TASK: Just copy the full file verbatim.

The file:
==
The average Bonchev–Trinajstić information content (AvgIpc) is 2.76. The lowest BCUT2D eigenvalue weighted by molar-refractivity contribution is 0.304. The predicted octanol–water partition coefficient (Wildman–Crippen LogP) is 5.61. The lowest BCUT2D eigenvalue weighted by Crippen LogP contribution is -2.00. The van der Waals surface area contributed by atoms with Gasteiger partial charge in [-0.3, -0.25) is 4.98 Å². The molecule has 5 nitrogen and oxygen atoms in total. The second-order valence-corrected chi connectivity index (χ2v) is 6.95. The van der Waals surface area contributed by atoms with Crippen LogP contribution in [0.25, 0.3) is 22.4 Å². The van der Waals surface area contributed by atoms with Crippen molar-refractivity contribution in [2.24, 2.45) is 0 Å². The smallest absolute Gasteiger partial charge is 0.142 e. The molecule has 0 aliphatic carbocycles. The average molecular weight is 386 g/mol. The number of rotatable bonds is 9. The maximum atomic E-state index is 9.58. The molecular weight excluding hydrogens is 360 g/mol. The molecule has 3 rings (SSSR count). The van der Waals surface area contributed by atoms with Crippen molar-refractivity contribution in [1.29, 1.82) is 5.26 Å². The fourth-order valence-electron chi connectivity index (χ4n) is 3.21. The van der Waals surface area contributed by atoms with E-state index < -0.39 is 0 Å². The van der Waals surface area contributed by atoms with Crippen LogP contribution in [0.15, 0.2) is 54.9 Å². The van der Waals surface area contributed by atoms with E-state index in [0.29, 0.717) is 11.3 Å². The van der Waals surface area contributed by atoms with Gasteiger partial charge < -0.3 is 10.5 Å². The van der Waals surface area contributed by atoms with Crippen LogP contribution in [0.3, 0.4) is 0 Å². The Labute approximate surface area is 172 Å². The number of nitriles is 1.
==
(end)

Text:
The average Bonchev–Trinajstić information content (AvgIpc) is 2.76. The lowest BCUT2D eigenvalue weighted by molar-refractivity contribution is 0.304. The predicted octanol–water partition coefficient (Wildman–Crippen LogP) is 5.61. The lowest BCUT2D eigenvalue weighted by Crippen LogP contribution is -2.00. The van der Waals surface area contributed by atoms with Gasteiger partial charge in [-0.3, -0.25) is 4.98 Å². The molecule has 5 nitrogen and oxygen atoms in total. The second-order valence-corrected chi connectivity index (χ2v) is 6.95. The van der Waals surface area contributed by atoms with Crippen LogP contribution in [0.25, 0.3) is 22.4 Å². The van der Waals surface area contributed by atoms with Crippen molar-refractivity contribution in [2.24, 2.45) is 0 Å². The smallest absolute Gasteiger partial charge is 0.142 e. The molecule has 0 aliphatic carbocycles. The average molecular weight is 386 g/mol. The number of rotatable bonds is 9. The maximum atomic E-state index is 9.58. The molecular weight excluding hydrogens is 360 g/mol. The molecule has 3 rings (SSSR count). The van der Waals surface area contributed by atoms with Crippen molar-refractivity contribution in [1.29, 1.82) is 5.26 Å². The fourth-order valence-electron chi connectivity index (χ4n) is 3.21. The van der Waals surface area contributed by atoms with E-state index < -0.39 is 0 Å². The van der Waals surface area contributed by atoms with Crippen LogP contribution in [0.15, 0.2) is 54.9 Å². The van der Waals surface area contributed by atoms with E-state index in [0.29, 0.717) is 11.3 Å². The van der Waals surface area contributed by atoms with Gasteiger partial charge < -0.3 is 10.5 Å². The van der Waals surface area contributed by atoms with Crippen LogP contribution in [0.3, 0.4) is 0 Å². The Labute approximate surface area is 172 Å². The number of nitriles is 1.